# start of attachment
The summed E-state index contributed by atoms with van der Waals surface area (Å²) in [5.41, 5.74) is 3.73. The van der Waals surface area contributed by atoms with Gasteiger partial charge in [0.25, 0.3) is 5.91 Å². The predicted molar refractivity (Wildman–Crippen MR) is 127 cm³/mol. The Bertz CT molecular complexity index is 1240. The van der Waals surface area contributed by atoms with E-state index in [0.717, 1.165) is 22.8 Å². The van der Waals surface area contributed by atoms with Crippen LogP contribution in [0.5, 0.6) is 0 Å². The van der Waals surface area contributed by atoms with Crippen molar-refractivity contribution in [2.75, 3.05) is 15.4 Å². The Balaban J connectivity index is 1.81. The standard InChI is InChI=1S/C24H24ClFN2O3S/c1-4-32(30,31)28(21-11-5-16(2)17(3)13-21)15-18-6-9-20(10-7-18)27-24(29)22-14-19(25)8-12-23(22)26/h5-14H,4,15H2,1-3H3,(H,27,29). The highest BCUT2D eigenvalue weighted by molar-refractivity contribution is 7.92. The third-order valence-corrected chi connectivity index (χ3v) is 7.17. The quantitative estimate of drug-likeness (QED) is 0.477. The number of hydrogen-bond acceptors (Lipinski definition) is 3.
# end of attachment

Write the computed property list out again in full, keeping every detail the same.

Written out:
The summed E-state index contributed by atoms with van der Waals surface area (Å²) in [5.41, 5.74) is 3.73. The van der Waals surface area contributed by atoms with Gasteiger partial charge in [0.25, 0.3) is 5.91 Å². The predicted molar refractivity (Wildman–Crippen MR) is 127 cm³/mol. The Bertz CT molecular complexity index is 1240. The van der Waals surface area contributed by atoms with E-state index in [0.717, 1.165) is 22.8 Å². The van der Waals surface area contributed by atoms with Crippen LogP contribution in [0.5, 0.6) is 0 Å². The van der Waals surface area contributed by atoms with Crippen molar-refractivity contribution in [2.75, 3.05) is 15.4 Å². The Balaban J connectivity index is 1.81. The standard InChI is InChI=1S/C24H24ClFN2O3S/c1-4-32(30,31)28(21-11-5-16(2)17(3)13-21)15-18-6-9-20(10-7-18)27-24(29)22-14-19(25)8-12-23(22)26/h5-14H,4,15H2,1-3H3,(H,27,29). The highest BCUT2D eigenvalue weighted by molar-refractivity contribution is 7.92. The third-order valence-corrected chi connectivity index (χ3v) is 7.17. The quantitative estimate of drug-likeness (QED) is 0.477. The number of hydrogen-bond acceptors (Lipinski definition) is 3.